3 The company's submission
The Appraisal Committee (section 7) considered evidence submitted by the company (Norgine) that holds the UK marketing authorisation for rifaximin and reviews of these submissions by the Evidence Review Groups (ERGs; section 8). The company provided 4 submissions, referred to in this document as the 'original', 'October 2013', 'December 2013' and 'November 2014' submissions; each was reviewed by an ERG.
3.1 The company conducted a systematic literature review and identified 3 relevant published studies including rifaximin. Of these, 2 studies were excluded because the doses used were different from those in the UK marketing authorisation for rifaximin. The submission therefore included 1 published study (Bass et al. 2010), which reported results from the pivotal trial, RFHE3001. This was a 6 month, international, multicentre, randomised, double‑blind trial comparing rifaximin with placebo for maintaining remission in people with recurrent, overt, episodic hepatic encephalopathy resulting from chronic liver disease. People taking lactulose at baseline were allowed to continue its use during the study period and dose changes were allowed as needed. The company also identified a second trial, RFHE3002; this was an international, multicentre, single‑arm, open‑label study that assessed the long‑term safety and tolerability of rifaximin in people with a history of hepatic encephalopathy. It was an extension to RFHE3001 for people who completed RFHE3001, and for newly enrolled people.
3.2 People were enrolled in RFHE3001 if they had a Conn score of 0 or 1 and were in remission after documented recurrent episodes of overt hepatic encephalopathy (2 or more episodes, equivalent to a Conn score of 2 or more, in the 6 months before screening) associated with chronic liver disease or portal hypertension. The Conn score measures the severity of impaired mental status on a scale of 0 to 4, with higher scores indicating more severe impairment. Baseline characteristics were generally similar between the 2 treatment groups. People were only enrolled if they had a Model End Stage Liver Disease score (MELD; used to predict survival to prioritise liver transplant) of less than 25. Therefore, people with more severe liver disease (MELD score of 25 or more) were excluded from the study. After screening, 299 people were randomised to have either rifaximin 550 mg (rifaximin group; n=140) or matching placebo (placebo group; n=159) twice daily, plus ongoing treatment with lactulose. In the rifaximin and placebo groups, 91.4% and 91.2% of people took concomitant lactulose, respectively. The mean duration of treatment was 130.3 days in the rifaximin group and 105.7 days in the placebo group. The rate of adherence, defined as the use of at least 80% of dispensed tablets, was high in both treatment groups (84.3% in the rifaximin group and 84.9% in the placebo group). People could stop treatment if they had an adverse event with an unacceptable risk to them, developed any condition meeting the exclusion criteria, had a breakthrough episode of overt hepatic encephalopathy, became pregnant or asked to be withdrawn.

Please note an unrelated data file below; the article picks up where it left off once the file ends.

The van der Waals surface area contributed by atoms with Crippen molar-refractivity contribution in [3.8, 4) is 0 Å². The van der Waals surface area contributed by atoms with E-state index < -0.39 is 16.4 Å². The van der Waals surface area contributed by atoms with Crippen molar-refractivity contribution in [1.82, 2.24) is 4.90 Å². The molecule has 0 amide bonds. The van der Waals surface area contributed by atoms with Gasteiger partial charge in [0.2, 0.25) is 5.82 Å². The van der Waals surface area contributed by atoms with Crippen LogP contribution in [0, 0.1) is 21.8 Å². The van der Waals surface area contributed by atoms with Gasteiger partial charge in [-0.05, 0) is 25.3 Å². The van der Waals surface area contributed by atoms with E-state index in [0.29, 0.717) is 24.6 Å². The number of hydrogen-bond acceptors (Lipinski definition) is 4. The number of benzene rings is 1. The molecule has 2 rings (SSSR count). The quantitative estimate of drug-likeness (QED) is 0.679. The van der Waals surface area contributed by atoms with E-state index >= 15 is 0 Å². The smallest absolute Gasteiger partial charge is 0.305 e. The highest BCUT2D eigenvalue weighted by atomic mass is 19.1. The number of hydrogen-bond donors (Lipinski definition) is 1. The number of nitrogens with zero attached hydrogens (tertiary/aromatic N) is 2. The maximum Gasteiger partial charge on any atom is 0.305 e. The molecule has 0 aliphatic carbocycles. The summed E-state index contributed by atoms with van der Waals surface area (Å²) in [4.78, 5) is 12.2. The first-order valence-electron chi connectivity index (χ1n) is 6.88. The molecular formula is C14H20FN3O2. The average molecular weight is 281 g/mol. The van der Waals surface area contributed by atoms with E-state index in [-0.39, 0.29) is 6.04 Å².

3.3 The primary outcome in RFHE3001 was time to first breakthrough episode of overt hepatic encephalopathy. An episode of overt hepatic encephalopathy was defined as an increase in the Conn score from 0 or 1 to 2 or more or an increase in Conn and asterixis score of 1 grade each for people who entered the study with a Conn score of 0. The asterixis score measures worsening neurological impairment in terms of flapping tremor, which is determined by the person extending their arms with wrists flexed backwards and fingers open for 30 seconds or more. This is also measured on a scale of 0 to 4, with higher scores indicating more flapping motions. Key secondary outcomes included:
time to first hepatic encephalopathy‑related hospital admission
time to any increase from baseline in Conn score
time to any increase from baseline in asterixis score
mean change from baseline in fatigue domain score on the Chronic Liver Disease Questionnaire (CLDQ) at end of treatment and
mean change from baseline in venous ammonia concentration at end of treatment.
The CLDQ was used to measure people's level of fatigue on a 7‑point scale, with '1' representing a high degree of fatigue and '7' representing minimal fatigue. All results were based on the intention‑to‑treat (ITT) population, that is, everyone who was randomised and had at least 1 dose of the study drug or placebo. In addition to the CLDQ, health‑related quality of life was assessed using the SF‑36 and the Epworth Sleepiness Scale.
3.4 There was a statistically significant reduction in the risk of a breakthrough episode with rifaximin compared with placebo during the 6‑month study period, with a hazard ratio (HR) of 0.42; 95% confidence interval (CI) 0.28 to 0.64, p<0.001. People who stopped early for reasons other than a breakthrough episode of overt hepatic encephalopathy were contacted 6 months after randomisation to check if they had a breakthrough episode. The company stated that breakthrough episodes of overt hepatic encephalopathy were therefore captured completely for up to 6 months after randomisation. People who did not have a breakthrough episode during the study period were followed up and assessed after the study was stopped. Their results were similar to the results for the 6‑month study period, with a statistically significant reduction in the risk of a breakthrough episode with rifaximin compared with placebo (HR 0.46; 95% CI 0.31 to 0.69, p<0.0001).
3.5 Age, MELD score, duration of current verified remission and number of prior hepatic encephalopathy episodes were identified as important prognostic factors. To control for these factors because of chance imbalances between treatment groups, multivariate analysis was done using the Cox proportional hazards model. This resulted in a statistically significant reduction in the risk of a breakthrough episode of overt hepatic encephalopathy with rifaximin compared with placebo (HR 0.40; 95% CI 0.26 to 0.62, p<0.0001).